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Chronic Active Hepatitis (CAH) in Labradors

The cause of this disorder has not been known but some of the potential causes which have been forwarded include Leptospirosis, Canine Hepatitis Virus, drug toxicity, Copper Storage Disease, and hereditary factors. The immune system may also react to the inflammatory process within the liver and contribute to the progression and worsening of the disease.

Chronic Active Hepatitis can affect any breed of dog however there has been a higher incidence in the Doberman pinscher, Bedlington terrier, Cocker spaniel, West Highland white terrier, and Skye terrier. A high incidence of CAH has also been observed in females and middle-aged animals.

A dog suffering from Chronic Active Hepatitis may show the following signs—loss of appetite and eventually weight loss, lethargy, gastrointestinal upsets manifested by vomiting and diarrhea, excessive urination (polyuria), excessive thirst (polydipsia), jaundice (yellow discoloration of the skin), ascites (presence of fluid within the abdominal cavity), and increased bleeding tendencies.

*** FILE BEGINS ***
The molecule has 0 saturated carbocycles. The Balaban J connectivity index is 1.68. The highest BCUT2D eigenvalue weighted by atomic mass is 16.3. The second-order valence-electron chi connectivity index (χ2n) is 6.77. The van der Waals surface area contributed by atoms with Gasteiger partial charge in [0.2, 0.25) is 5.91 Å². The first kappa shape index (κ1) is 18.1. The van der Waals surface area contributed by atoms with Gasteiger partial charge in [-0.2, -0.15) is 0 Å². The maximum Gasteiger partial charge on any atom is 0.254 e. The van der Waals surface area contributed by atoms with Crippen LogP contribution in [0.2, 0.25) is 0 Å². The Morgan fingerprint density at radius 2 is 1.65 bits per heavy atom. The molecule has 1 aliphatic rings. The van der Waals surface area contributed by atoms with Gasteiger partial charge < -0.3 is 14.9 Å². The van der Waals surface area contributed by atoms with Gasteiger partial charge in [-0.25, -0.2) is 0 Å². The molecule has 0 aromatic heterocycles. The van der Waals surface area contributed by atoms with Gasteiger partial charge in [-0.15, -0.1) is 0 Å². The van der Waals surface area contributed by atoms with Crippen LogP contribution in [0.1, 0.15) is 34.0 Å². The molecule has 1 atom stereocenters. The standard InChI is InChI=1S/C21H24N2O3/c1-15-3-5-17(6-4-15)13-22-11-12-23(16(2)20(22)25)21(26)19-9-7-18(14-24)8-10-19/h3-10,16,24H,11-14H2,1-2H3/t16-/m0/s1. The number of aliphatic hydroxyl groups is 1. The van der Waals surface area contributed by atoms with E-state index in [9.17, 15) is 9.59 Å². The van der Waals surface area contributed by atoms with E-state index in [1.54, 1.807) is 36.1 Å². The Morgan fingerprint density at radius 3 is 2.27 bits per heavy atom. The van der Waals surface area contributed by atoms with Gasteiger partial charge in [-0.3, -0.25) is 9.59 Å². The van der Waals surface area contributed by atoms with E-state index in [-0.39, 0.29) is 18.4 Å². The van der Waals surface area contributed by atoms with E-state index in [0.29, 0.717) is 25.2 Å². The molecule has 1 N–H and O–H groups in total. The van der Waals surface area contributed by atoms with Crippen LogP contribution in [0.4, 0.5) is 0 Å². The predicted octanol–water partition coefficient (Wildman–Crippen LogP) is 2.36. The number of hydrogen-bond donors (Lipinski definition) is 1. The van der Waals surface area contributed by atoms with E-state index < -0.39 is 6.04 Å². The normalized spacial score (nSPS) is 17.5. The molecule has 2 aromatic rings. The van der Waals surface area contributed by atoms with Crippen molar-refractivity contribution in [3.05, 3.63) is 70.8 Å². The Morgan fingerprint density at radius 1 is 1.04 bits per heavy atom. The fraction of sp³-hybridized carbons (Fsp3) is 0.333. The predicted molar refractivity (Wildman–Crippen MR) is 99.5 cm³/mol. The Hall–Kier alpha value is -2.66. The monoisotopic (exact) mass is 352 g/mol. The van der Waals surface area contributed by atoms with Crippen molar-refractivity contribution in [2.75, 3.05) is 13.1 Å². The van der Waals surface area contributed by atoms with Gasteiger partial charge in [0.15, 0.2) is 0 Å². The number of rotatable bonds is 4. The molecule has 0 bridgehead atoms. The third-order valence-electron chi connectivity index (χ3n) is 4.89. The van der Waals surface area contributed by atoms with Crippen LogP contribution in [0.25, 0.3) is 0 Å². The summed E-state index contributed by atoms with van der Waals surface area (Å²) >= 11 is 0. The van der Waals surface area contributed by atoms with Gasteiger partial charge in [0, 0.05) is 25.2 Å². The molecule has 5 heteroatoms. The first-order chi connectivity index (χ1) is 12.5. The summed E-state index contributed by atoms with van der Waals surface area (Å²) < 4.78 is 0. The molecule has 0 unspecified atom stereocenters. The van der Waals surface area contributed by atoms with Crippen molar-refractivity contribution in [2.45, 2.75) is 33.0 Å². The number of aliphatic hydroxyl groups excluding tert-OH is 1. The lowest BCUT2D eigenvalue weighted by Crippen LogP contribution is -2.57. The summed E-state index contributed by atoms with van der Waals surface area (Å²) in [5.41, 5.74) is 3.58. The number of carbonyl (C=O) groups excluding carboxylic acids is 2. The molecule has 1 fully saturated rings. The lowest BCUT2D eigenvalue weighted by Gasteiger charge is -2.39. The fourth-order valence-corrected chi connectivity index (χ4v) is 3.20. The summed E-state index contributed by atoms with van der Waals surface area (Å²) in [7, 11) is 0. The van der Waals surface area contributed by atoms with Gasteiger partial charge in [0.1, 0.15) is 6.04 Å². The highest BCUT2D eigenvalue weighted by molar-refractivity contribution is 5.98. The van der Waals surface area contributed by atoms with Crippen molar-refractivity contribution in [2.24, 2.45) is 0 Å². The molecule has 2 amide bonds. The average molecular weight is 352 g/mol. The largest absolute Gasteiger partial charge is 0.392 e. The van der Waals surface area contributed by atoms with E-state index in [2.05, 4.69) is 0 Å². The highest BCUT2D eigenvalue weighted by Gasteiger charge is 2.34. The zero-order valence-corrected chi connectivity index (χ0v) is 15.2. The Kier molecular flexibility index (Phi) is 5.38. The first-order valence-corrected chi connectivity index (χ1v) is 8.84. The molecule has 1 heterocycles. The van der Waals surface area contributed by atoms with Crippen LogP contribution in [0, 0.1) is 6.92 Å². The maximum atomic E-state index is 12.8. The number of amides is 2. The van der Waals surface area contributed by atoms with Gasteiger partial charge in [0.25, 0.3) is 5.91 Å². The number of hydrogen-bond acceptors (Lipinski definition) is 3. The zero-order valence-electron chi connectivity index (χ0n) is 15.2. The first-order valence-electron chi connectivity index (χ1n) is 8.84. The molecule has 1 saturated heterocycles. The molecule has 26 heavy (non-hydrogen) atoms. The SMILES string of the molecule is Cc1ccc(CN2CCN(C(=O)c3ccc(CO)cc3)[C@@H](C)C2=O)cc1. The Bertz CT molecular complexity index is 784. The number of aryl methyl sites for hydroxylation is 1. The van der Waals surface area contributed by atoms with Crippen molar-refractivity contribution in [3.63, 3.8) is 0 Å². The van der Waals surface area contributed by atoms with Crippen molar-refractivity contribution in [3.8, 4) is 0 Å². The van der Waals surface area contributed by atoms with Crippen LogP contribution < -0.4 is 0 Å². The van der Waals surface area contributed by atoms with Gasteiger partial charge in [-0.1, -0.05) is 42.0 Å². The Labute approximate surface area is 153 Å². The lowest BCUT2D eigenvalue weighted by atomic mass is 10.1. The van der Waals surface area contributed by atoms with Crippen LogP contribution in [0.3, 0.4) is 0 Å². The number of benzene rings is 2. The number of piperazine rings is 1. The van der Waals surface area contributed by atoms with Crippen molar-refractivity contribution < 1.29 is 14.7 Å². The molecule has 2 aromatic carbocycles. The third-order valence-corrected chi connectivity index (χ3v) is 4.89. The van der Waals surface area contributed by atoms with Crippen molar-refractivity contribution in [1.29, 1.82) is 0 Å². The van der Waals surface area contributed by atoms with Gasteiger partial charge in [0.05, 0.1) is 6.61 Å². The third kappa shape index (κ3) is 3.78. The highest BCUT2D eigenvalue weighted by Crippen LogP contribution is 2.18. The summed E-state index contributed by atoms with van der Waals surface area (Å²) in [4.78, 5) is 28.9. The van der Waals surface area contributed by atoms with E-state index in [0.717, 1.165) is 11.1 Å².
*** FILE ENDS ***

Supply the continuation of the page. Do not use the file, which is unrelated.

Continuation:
Your veterinarian may need to conduct several tests and procedures on your labrador in order to come up with a definite diagnosis of the condition. These tests may include a complete blood count (CBC), urinalysis, biochemical profile, blood clotting profile, x-rays and ultrasound of the abdomen, serum bile acids, liver biopsy, ammonia levels, and bacterial culture and sensitivity tests.

The treatment regimen involves fluid and electrolyte support to prevent dehydration brought about by severe diarrhea, polyuria, vomiting, and anorexia. There is also a need to provide nutritional support and proper dietary management.

Any underlying disorders should be properly addressed. Corticosteroids are also given to deal with the inflammation. If pathogenic microorganisms are involved, antibiotic therapy may be indicated. Choleretic medications or drugs that stimulate the normal functioning of the liver can also be administered to promote bile flow. SAMe is also given to stimulate liver metabolism.
If the cause is copper storage disease, copper-chelating drugs are given to bind and eliminate copper from the liver.

Diuretics can help eliminate water retained in the body tissues while Vitamin K prevents hemorrhage and blood loss. Anti-fibrotic medications are also given to lessen scarring of the liver.

Since there are no effective preventive measures for CAH, it is recommended that dog breeds which are highly susceptible to the disease should undergo regular biochemical profile in order to start therapy immediately while the disease is still at its early stages thus slowing down its progression and prevent the development of serious complications.

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